|Published: 17th August 2011 10:34|
Much mystique has been attached to clematis plants and many people are daunted by the prospect of propagating, growing and maintaining the plants. It is hoped that this will help to take some of the mystery out of their use. Here are some examples of the types of clematis.
Early Flowering Varieties
These plants are generally in flower from winter to late spring. They include the following:
Clematis Montana (rubens pictured)
These plants, known as Group 1, need only a minimum of pruning as a rule, dead-heading after flowering and removal of any weak or damaged wood. New growth should then begin to show soon afterwards and this will develop for the following year's flowering.
Occasionally, when space is limited - on a balcony or small patio, for example, it may be required to restrict the growth of the plant. In this case, remove some of the older growth to encourage new, fresh growth and a prominent flowering display.
Mid-season flowering varieties
These varieties, known as ‘group 2', are generally in flower from late spring to early summer and include such types as
and ‘Nelly Moser (pictured)
Clematis ‘Nelly Moser'
These delightful varieties flower from buds that were produced the previous season, so the old growth must be left intact to avoid loss of flower. Occasionally, it is possible to have a second ‘flush' of flower into the autumn on newer shoots.
Pruning all dead and weak stems in early spring after the worst frosts to avoid ‘die-back' is beneficial to the overall growth and look of the plant. Lift out the old, dead or dying stems and remove them down to a young, emerging bud. Clearing out this tangle of dead material also opens the plant to the light, encouraging more flowering. When all pruning is completed, the stems may be tied securely with string or twine to train them and cut down on possible damage from rogue winds.
Late-season flowering varieties
These varieties, known as ‘group 3', flower late season (midsummer to autumn) and include such types as
and my personal favourite -
‘Hagley Hybrid' (pictured)
Flowers from this group come on new stems each year, so the pruning is made in late winter, after the most severe frosts (we hope!). Cut out all the previous year's bare and tangled shoots to about 45cm (18in.). As the new growth begins to develop, tie it in and train it to receive more light to encourage flowering.
Planting, Training and Aftercare of Clematis
With the exception of some forms such as Clematis integrifolia, clematis plants are climbers.
If grown against a wall or fence, they will need to be planted at least 45cm (18in.) away, as a ‘rain shadow' is present beneath these. What is meant by a ‘rain shadow?'. As rain falls, the wall or fence takes much of its impact in the near vicinity, so very little water is present at the base. On a broader scale, a hill or mountain range will receive the rainfall on one side and the region on the other side may be considerably drier. An example of this is the Pennine chain of hills. Cumbria experiences a great degree of rainfall whilst Northumberland on the east side is drier.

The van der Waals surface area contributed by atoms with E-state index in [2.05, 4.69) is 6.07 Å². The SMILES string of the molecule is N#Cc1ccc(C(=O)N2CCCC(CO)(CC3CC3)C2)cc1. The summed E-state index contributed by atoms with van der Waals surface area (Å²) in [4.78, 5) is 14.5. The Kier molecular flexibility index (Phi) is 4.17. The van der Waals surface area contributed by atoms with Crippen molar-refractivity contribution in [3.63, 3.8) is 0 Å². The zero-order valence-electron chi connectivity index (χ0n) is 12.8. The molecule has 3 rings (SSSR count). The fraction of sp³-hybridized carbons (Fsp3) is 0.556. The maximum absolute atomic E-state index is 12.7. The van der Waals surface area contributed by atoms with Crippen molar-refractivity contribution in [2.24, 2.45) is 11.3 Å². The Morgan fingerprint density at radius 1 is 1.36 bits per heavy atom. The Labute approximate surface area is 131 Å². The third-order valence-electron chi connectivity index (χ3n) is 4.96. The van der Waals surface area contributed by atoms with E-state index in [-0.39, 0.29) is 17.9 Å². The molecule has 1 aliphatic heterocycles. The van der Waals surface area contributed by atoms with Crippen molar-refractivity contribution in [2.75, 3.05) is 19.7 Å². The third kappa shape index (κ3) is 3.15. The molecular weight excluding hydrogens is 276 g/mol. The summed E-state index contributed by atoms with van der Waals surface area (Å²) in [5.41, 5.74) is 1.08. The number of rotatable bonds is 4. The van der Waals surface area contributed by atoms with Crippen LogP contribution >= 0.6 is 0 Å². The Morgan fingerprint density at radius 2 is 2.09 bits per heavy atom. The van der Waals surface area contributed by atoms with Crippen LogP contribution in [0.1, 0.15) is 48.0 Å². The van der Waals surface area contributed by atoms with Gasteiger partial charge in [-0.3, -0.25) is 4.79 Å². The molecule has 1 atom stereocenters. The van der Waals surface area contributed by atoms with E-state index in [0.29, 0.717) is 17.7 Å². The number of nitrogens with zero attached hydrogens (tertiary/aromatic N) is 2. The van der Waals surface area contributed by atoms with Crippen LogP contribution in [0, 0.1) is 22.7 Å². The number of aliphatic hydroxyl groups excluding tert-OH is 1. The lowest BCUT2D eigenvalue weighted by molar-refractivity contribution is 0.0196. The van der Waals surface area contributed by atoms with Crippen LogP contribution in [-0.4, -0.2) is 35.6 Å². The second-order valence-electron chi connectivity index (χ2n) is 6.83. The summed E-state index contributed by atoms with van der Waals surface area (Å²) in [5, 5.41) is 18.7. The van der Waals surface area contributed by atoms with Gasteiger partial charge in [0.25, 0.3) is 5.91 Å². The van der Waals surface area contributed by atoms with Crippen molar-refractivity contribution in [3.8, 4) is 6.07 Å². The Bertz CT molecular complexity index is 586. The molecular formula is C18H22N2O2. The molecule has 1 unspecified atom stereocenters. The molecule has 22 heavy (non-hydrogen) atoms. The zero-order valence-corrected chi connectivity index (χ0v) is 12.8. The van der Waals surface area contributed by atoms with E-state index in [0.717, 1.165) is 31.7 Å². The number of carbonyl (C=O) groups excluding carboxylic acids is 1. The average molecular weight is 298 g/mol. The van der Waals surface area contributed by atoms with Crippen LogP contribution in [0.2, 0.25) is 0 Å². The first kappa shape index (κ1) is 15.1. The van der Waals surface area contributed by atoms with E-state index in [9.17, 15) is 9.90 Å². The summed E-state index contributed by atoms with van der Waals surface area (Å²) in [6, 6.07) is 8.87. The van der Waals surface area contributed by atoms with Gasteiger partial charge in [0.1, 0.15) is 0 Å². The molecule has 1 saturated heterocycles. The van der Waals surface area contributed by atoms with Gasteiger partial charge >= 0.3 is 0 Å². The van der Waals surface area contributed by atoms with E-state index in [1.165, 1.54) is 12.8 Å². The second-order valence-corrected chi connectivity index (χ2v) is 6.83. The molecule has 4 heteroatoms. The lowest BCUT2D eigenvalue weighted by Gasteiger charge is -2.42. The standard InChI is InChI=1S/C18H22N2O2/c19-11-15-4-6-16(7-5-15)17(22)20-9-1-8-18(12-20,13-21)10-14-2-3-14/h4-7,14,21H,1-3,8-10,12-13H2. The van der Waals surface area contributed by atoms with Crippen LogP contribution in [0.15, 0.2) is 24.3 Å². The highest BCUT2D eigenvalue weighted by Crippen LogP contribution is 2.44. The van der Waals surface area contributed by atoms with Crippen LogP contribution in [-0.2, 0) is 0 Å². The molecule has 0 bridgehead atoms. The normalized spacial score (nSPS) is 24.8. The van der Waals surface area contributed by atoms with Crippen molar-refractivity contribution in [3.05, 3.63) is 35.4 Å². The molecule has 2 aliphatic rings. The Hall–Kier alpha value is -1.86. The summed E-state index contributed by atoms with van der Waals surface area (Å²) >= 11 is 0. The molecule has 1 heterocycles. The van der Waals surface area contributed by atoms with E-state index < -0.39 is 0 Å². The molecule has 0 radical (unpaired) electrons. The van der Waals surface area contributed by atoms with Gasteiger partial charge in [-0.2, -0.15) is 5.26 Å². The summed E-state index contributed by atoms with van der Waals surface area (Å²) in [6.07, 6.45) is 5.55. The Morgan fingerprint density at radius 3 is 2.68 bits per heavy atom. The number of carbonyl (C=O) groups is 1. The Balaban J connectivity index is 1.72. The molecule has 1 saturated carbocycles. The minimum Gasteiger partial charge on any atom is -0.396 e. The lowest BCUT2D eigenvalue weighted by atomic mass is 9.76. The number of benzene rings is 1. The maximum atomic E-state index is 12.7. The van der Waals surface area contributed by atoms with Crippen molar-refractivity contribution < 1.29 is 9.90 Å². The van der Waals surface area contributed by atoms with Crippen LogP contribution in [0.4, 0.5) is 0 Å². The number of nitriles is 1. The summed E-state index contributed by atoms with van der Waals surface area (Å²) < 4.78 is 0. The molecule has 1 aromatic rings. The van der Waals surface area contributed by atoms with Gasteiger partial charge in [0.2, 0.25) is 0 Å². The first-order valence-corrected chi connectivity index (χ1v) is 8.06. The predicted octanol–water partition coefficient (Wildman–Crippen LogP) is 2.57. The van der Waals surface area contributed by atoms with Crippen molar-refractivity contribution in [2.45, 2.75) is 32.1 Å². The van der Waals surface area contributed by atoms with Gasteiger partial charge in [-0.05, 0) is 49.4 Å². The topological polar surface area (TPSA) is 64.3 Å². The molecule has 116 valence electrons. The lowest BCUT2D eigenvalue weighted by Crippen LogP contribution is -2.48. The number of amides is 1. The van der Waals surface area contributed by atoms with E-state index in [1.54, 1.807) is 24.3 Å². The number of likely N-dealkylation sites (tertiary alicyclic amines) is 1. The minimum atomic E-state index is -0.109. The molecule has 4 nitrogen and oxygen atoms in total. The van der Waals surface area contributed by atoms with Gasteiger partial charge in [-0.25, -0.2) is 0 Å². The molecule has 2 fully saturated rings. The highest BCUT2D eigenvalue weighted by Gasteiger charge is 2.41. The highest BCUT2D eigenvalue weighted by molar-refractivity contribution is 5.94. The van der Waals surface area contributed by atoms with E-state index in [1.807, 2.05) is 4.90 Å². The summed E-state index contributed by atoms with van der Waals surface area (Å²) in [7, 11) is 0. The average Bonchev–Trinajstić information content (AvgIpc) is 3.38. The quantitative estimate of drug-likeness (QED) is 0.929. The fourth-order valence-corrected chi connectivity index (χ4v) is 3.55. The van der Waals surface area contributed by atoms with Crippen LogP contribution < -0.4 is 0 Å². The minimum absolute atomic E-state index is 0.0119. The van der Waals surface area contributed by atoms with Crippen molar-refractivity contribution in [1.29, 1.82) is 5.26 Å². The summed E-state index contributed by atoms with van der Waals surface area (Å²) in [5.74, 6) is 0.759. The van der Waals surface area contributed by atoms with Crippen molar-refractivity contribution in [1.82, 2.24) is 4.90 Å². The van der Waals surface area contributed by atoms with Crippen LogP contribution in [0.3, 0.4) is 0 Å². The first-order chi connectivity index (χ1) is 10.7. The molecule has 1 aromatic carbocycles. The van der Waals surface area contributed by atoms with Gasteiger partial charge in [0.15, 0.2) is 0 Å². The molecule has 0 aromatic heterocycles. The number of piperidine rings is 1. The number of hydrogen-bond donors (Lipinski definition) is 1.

When planting a new clematis, water the plant well before placing it into the ground. Principles of planting apply to both container-grown and bare-root plants. Container-grown plants may be put in at any time of year, if conditions allow, but bare-rooted plants must only be placed in the dormant period.
Dig a hole that is approximately twice the size of the rootball of the plant to accommodate growth. Ensure that plenty of well-rotted organic matter is worked into the planting hole to open up the soil, absorb moisture and encourage root growth.
Place the plant into the hole provided so that the top of the rootball is level with the soil surface. Many plants will rot if planted too deeply but clematis will benefit from a deeper planting, as their roots may dry out more easily, inducing clematis wilt.
Clematis plants sometimes come already tied to canes to hold them but if they do no and are large enough to be tied, it may be an idea to find some canes and tie them in. Place the plants to slope diagonally against the wall or fence. When the clematis plants have been safely planted, it is a good idea to water them in and cover the area around with a mulch of organic matter. Clematis love to have sun and light on their top growth but need their roots shaded and sheltered. Some gardeners like to cover the roots with slate but, in my experience, this can encourage slugs to shelter.
I mentioned herbaceous clematis earlier.
Some examples of herbaceous clematis are
Clematis x aromatica
Clematis recta and
Care of these is as with herbaceous plants generally. The plants will die down after flowering, so all the woody material needs to be pruned out to ground level, in order for new growth to regenerate from the base. A top dressing of fertiliser in the spring after the frosts will encourage healthy and prolific top growth and flowering.
Finally, clematis love to clamber, so another idea is to train them up a tree such as apple.The flush of flower later in the year from the clematis is added ornament after the apple has finished flowering.
If you have any queries on clematis, please contact me on: Martinjhorne@hotmail.com